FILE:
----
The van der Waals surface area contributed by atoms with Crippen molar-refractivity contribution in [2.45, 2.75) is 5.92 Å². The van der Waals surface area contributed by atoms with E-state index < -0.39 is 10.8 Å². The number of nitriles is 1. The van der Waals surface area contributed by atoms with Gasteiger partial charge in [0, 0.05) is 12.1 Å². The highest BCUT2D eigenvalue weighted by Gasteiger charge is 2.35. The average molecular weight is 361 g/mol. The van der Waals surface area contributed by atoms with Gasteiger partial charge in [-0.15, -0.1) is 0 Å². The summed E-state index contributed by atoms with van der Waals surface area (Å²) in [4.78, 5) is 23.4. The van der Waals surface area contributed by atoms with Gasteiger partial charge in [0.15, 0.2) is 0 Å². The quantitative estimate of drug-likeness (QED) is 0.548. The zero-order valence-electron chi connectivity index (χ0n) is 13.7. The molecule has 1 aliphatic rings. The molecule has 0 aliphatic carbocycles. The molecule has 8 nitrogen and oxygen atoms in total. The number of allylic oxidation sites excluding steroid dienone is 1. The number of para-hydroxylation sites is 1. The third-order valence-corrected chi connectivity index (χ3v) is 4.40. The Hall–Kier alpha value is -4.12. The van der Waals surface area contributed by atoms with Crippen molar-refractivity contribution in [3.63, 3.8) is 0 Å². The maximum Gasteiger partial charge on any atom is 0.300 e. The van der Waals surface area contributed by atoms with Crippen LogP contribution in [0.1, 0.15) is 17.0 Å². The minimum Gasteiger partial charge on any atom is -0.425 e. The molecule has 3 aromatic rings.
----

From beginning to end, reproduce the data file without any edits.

The van der Waals surface area contributed by atoms with Crippen molar-refractivity contribution in [2.45, 2.75) is 5.92 Å². The van der Waals surface area contributed by atoms with E-state index < -0.39 is 10.8 Å². The number of nitriles is 1. The van der Waals surface area contributed by atoms with Gasteiger partial charge in [0, 0.05) is 12.1 Å². The highest BCUT2D eigenvalue weighted by Gasteiger charge is 2.35. The average molecular weight is 361 g/mol. The van der Waals surface area contributed by atoms with Gasteiger partial charge in [-0.15, -0.1) is 0 Å². The summed E-state index contributed by atoms with van der Waals surface area (Å²) in [4.78, 5) is 23.4. The van der Waals surface area contributed by atoms with Gasteiger partial charge in [0.15, 0.2) is 0 Å². The quantitative estimate of drug-likeness (QED) is 0.548. The zero-order valence-electron chi connectivity index (χ0n) is 13.7. The molecule has 1 aliphatic rings. The molecule has 0 aliphatic carbocycles. The molecule has 8 nitrogen and oxygen atoms in total. The number of allylic oxidation sites excluding steroid dienone is 1. The number of para-hydroxylation sites is 1. The third-order valence-corrected chi connectivity index (χ3v) is 4.40. The Hall–Kier alpha value is -4.12. The van der Waals surface area contributed by atoms with Crippen molar-refractivity contribution in [3.63, 3.8) is 0 Å². The maximum Gasteiger partial charge on any atom is 0.300 e. The van der Waals surface area contributed by atoms with Crippen LogP contribution in [0.1, 0.15) is 17.0 Å². The minimum Gasteiger partial charge on any atom is -0.425 e. The molecule has 3 aromatic rings.